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YA Review: Excuse Me While I Ugly Cry by


Title: Excuse Me While I Ugly Cry

Author: Joya Goffney
Year published: 2021
Category: YA fiction
Pages: 368 pages
Rating: 4.5 out of 5

Location: (my 2023 Google Reading map)USA (TX)

SummaryQuinn keeps lists of everything—from the days she’s ugly cried, to “Things That I Would Never Admit Out Loud” and all the boys she’d like to kiss. Her lists keep her sane. By writing her fears on paper, she never has to face them in real life. That is, until her journal goes missing . . .

Then an anonymous account posts one of her lists on Instagram for the whole school to see and blackmails her into facing seven of her greatest fears, or else her entire journal will go public. Quinn doesn’t know who to trust. Desperate, she teams up with Carter Bennett—the last known person to have her journal—in a race against time to track down the blackmailer.

Together, they journey through everything Quinn’s been too afraid to face, and along the way, Quinn finds the courage to be honest, to live in the moment, and to fall in love.

Review: Since I am not reading as my YA these days, this one has sat on my TBR shelf for almost 2 years. Why did I wait so long? I really enjoyed it and felt it had depth to it, going beyond a "romance" and teen drama novel.

Quinn could have been me in so many ways: she has a fairly easy life with educated well to do parents, has good friends, is a list maker (yay to all the list-makers out there!), diary keeper, and is unsure of her teenage self (both academically and socially). However, for Quinn, list keeping/making has been taken to a whole new level. She lists her innermost fears, desires, thoughts, and plans and hopes no one ever sees them. WRONG!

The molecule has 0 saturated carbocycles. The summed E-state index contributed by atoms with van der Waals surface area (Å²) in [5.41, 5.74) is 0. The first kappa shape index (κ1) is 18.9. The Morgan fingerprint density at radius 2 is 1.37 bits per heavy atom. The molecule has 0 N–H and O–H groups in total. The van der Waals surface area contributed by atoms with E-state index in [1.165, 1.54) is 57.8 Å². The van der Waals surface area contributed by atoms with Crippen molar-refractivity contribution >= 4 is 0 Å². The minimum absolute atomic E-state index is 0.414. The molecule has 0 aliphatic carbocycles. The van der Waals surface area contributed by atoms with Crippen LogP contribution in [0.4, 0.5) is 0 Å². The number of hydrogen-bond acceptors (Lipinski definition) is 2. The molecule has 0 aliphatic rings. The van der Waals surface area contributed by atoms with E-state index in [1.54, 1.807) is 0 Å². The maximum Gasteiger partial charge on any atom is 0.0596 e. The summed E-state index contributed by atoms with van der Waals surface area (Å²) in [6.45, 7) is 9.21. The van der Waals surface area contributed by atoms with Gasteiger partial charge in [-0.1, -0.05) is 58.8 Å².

Poor Quinn just wants to go unnoticed, but someone gets ahold of her notebook of lists and starts to publicize them and blackmail her. What a total nightmare. Through the process of having to do do the things on her lists (to avoid further publication), Quinn discovers new (and real) friends, learns she is braver than she thought, and she learns to live life outside of her notebook/diary of lists. 

There are issues of race and class that come up in this novel and they are handled with brutality and sensitivity at the same time. 

Challenges for which this counts:
  • Alphabet (title)--E
  • Bookish--Focus is on a notebook in which the main character writes

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